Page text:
Boy howdy, the Great Ogeechee Seafood Festival is here, or will be tomorrow.
In the spirit of the thing I should probably slap an exclamation point at the tail end of the sentence preceding this one, because the Great Ogeechee Seafood is every bit as great is it’s name. And that greatness is why I’m here as a weekly newspaper hack editor in a dying industry to tell you it’s great, whether you want me to or not.
Sure, I know chances are you already know how great it is. It’s a big big big deal around here. Every TV station and social media web page and paper and radio station from here to Bluffton has been on about it and the thing has about 500 more sponsors than I got friends because I don’t have any friends.
Anyway, there are Oyster Sponsors. Snapper Sponsors. Lobster Sponsors, and so on. There’s probably even a Tadpole Sponsor and Plankton Sponsor out there somewhere, loitering about in the mud puddle section. The GOSF is so big it’s got room for the little guy.
“There’s got to be a reason, for all this fuss” say you skeptics who’ve never been to a GOSF.
Of course there is. For starters, the GOSF has got mouthwatering seafood. Not just any seafood, mind you. We’re not talking mystery fish sticks in bags of 40 you buy frozen at Wal Mart as soon as you can leverage the wide shoppers out of the frozen food aisle. We’re talking mouthwatering seafood.
Don’t just take my word for it. Things I read about Seafood Fest seafood always say “mouthwatering seafood.” So obviously if you want your mouth to water, go to the Seafood Fest. Hey, maybe the GOSF will have GATOR ON A STICK again this year, also known as REPTILE CORNDOGS.
Disclaimer: Being way too dumb and ugly to be a banker or lawyer or sell real estate to transplants desperate to get out of Ohio or Michigan or wherever, I have no idea whether gator is technically seafood.
In fact, I wouldn’t even know if it’s really gator on that stick. It might be sea urchin, or some kind of amphibian that once had hands. It could be mystery fish sticks.
My own experiment with dining on gator was unhappy, by the way. I kept thinking that thing was related to a komodo dragon, and there’s no way in you-know-what I’ll eat komodo dragon. Or iguana. Just looking at them gives me the heebie jeebies.
But I do eat lots of chicken, and it’s related to bats, and I’m not going to go down that road unless I’m a prisoner of war and that’s all they have on the menu.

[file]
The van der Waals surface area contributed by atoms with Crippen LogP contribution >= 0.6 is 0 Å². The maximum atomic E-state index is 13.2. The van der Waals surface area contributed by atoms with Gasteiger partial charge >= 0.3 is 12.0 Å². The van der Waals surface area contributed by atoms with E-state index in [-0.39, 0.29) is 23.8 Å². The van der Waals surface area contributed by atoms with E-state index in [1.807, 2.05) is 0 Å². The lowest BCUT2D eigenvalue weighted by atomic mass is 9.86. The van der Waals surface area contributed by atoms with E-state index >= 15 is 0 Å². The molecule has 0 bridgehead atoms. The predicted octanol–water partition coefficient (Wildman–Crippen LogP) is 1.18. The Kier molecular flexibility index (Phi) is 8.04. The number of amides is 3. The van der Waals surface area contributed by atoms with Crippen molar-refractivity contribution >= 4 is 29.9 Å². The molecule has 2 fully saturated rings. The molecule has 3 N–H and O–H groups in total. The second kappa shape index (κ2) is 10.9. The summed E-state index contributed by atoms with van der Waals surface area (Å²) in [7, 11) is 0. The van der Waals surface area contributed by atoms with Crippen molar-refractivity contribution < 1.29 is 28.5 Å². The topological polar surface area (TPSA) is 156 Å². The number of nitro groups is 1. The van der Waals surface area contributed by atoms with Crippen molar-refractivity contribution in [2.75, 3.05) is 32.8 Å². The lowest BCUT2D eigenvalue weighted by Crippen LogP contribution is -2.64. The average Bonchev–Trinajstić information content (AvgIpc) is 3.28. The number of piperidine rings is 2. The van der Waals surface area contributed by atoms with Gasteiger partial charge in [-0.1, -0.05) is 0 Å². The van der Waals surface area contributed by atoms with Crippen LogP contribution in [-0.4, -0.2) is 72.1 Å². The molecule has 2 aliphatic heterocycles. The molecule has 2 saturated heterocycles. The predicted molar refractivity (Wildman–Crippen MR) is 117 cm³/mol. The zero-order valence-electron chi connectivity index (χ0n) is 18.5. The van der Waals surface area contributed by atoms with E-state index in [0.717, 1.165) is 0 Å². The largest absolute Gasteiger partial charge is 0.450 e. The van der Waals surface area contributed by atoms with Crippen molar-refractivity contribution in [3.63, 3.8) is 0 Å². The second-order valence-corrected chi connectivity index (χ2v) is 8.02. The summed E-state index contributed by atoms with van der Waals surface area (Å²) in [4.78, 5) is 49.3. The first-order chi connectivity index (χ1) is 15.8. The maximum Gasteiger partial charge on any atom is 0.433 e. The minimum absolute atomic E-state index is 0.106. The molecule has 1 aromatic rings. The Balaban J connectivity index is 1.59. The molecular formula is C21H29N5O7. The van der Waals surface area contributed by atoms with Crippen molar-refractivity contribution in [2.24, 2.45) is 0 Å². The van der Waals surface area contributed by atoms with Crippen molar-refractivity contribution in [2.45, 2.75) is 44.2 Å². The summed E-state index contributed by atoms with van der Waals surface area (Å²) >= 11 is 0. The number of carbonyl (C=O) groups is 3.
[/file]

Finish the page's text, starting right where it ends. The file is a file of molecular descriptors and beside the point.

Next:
Bottom line is I’m all over the place when it comes to my status as an omnivore. I eat crawfish and I don’t eat bugs. I eat crab but not spiders. And we’re off topic anyhow.
Catfish is certainly considered seafood, even though catfish, which I enjoy fried crispy golden brown and served with tarter sauce and coleslaw and hush puppies and French fries, start life in freshwater lakes, ponds and rivers, not the sea. This is obviously before they, along with other fish, happily volunteer to become menu items at Love’s or down at Fish Tales or over at my wife’s favorite restaurant, Carey Hilliards. Only she doesn’t like catfish. She likes shrimp, preferably fried, and can almost eat her 100 pounds worth of weight in the things. It’s like she’s part otter.
Still not convinced you want to go? Trust me, you can go to the GOSF and not eat a thing and still have a great time, because this thing is more than just a seafood fest. It’s also got pirates, or it did the last time I was there. Not real pirates, probably. Just adults, dressed up like pirates.
That’s evidently fun, you know, wandering around in pirate costume. You get to wear pantaloons and eyeliner on one eye and a patch on the other and say “Argh matey” a lot, and one suspects a certain amount of alcohol is involved.
Pretend pirates like to drink, after all. That’s why they’re pretend pirates.
But if you don’t like pretend pirates, or shrimp, or crafts or vendors, the GOSF still has something for you, like live music on Friday and Saturday night that’ll make you wiggle your 50-year-old booty (in a family friendly way, of course) like there’s no tomorrow.
Given the size of J.F. Gregory, that’s a lot of booties out there fixing to get wiggled, probably of all ages. There’s apparently no ordinance against it, you see.
And since this year the main act is country and western there also might be some country music line dance 50-year-old booty wiggling, which really should be illegal but 50 is the new 20, they say.
Finally, a cautionary note. Remember to make sure you don’t eat too much mouthwatering seafood, because, well, your cousin Earl might be raring to come up to visit after you get slung around a few times on the carnival midway.
If he does show up, try not to let us know. We’ll have photographers there.